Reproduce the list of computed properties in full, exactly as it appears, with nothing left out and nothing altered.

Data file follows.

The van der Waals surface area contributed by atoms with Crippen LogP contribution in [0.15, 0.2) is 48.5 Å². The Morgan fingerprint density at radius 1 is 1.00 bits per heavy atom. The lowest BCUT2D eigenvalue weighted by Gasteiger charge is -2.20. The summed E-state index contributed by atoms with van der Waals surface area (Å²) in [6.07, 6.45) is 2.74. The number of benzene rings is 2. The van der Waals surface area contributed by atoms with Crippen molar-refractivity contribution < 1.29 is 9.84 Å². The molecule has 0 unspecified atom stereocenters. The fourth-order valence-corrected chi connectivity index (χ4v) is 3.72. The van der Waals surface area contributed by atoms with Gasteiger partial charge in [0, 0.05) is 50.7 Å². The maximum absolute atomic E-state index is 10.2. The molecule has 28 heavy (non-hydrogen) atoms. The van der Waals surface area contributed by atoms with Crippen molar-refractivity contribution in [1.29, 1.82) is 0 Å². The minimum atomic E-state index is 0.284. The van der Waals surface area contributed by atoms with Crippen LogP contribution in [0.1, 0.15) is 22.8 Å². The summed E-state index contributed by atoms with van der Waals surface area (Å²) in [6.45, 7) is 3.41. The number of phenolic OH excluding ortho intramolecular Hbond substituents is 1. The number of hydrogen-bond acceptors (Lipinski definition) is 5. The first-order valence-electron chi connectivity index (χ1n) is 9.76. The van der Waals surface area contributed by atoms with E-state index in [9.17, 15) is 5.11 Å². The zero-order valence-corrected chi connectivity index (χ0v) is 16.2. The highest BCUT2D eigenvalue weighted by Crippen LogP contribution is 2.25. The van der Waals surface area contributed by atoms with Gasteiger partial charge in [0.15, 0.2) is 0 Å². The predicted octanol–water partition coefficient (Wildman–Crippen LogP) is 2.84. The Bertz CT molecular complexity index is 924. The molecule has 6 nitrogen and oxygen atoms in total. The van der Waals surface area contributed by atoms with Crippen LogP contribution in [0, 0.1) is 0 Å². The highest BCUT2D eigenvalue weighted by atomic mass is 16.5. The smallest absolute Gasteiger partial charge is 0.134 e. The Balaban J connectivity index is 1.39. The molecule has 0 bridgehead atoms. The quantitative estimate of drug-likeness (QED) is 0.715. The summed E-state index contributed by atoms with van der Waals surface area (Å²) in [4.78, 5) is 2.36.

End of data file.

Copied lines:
The van der Waals surface area contributed by atoms with Crippen LogP contribution in [0.15, 0.2) is 48.5 Å². The Morgan fingerprint density at radius 1 is 1.00 bits per heavy atom. The lowest BCUT2D eigenvalue weighted by Gasteiger charge is -2.20. The summed E-state index contributed by atoms with van der Waals surface area (Å²) in [6.07, 6.45) is 2.74. The number of benzene rings is 2. The van der Waals surface area contributed by atoms with Crippen molar-refractivity contribution < 1.29 is 9.84 Å². The molecule has 0 unspecified atom stereocenters. The fourth-order valence-corrected chi connectivity index (χ4v) is 3.72. The van der Waals surface area contributed by atoms with Gasteiger partial charge in [0, 0.05) is 50.7 Å². The maximum absolute atomic E-state index is 10.2. The molecule has 28 heavy (non-hydrogen) atoms. The van der Waals surface area contributed by atoms with Crippen molar-refractivity contribution in [1.29, 1.82) is 0 Å². The minimum atomic E-state index is 0.284. The van der Waals surface area contributed by atoms with Crippen LogP contribution in [0.1, 0.15) is 22.8 Å². The summed E-state index contributed by atoms with van der Waals surface area (Å²) in [6.45, 7) is 3.41. The number of phenolic OH excluding ortho intramolecular Hbond substituents is 1. The number of hydrogen-bond acceptors (Lipinski definition) is 5. The first-order valence-electron chi connectivity index (χ1n) is 9.76. The van der Waals surface area contributed by atoms with E-state index in [9.17, 15) is 5.11 Å². The zero-order valence-corrected chi connectivity index (χ0v) is 16.2. The highest BCUT2D eigenvalue weighted by Crippen LogP contribution is 2.25. The van der Waals surface area contributed by atoms with Gasteiger partial charge in [0.15, 0.2) is 0 Å². The predicted octanol–water partition coefficient (Wildman–Crippen LogP) is 2.84. The Bertz CT molecular complexity index is 924. The molecule has 6 nitrogen and oxygen atoms in total. The van der Waals surface area contributed by atoms with Crippen LogP contribution in [0, 0.1) is 0 Å². The highest BCUT2D eigenvalue weighted by atomic mass is 16.5. The smallest absolute Gasteiger partial charge is 0.134 e. The Balaban J connectivity index is 1.39. The molecule has 0 bridgehead atoms. The quantitative estimate of drug-likeness (QED) is 0.715. The summed E-state index contributed by atoms with van der Waals surface area (Å²) in [4.78, 5) is 2.36.